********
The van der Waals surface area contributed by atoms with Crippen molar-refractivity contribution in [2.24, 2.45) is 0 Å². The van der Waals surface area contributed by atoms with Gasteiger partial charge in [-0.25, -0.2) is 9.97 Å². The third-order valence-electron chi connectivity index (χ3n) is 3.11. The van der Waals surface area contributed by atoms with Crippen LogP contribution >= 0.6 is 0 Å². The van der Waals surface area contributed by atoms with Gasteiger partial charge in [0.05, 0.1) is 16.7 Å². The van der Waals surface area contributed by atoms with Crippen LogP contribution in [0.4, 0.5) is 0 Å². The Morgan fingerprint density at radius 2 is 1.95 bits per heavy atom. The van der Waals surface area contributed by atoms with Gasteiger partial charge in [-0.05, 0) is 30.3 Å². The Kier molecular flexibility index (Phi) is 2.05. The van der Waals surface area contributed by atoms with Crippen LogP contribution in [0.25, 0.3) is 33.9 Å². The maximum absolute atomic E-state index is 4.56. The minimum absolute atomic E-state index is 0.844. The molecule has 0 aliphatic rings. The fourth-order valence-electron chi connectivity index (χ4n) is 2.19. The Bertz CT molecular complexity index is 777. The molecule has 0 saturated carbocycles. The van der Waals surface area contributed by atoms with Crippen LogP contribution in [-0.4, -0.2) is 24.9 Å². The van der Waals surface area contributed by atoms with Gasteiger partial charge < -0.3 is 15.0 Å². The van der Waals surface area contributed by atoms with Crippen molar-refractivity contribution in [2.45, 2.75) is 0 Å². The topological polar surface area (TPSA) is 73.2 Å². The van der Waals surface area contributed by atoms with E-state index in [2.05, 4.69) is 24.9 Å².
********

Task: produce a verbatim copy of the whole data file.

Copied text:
The van der Waals surface area contributed by atoms with Crippen molar-refractivity contribution in [2.24, 2.45) is 0 Å². The van der Waals surface area contributed by atoms with Gasteiger partial charge in [-0.25, -0.2) is 9.97 Å². The third-order valence-electron chi connectivity index (χ3n) is 3.11. The van der Waals surface area contributed by atoms with Crippen LogP contribution >= 0.6 is 0 Å². The van der Waals surface area contributed by atoms with Gasteiger partial charge in [0.05, 0.1) is 16.7 Å². The van der Waals surface area contributed by atoms with Crippen LogP contribution in [0.4, 0.5) is 0 Å². The Morgan fingerprint density at radius 2 is 1.95 bits per heavy atom. The van der Waals surface area contributed by atoms with Gasteiger partial charge in [-0.05, 0) is 30.3 Å². The Kier molecular flexibility index (Phi) is 2.05. The van der Waals surface area contributed by atoms with Crippen LogP contribution in [0.25, 0.3) is 33.9 Å². The maximum absolute atomic E-state index is 4.56. The minimum absolute atomic E-state index is 0.844. The molecule has 0 aliphatic rings. The fourth-order valence-electron chi connectivity index (χ4n) is 2.19. The Bertz CT molecular complexity index is 777. The molecule has 0 saturated carbocycles. The van der Waals surface area contributed by atoms with Crippen LogP contribution in [-0.4, -0.2) is 24.9 Å². The van der Waals surface area contributed by atoms with Gasteiger partial charge < -0.3 is 15.0 Å². The van der Waals surface area contributed by atoms with Crippen molar-refractivity contribution in [2.45, 2.75) is 0 Å². The topological polar surface area (TPSA) is 73.2 Å². The van der Waals surface area contributed by atoms with E-state index in [2.05, 4.69) is 24.9 Å².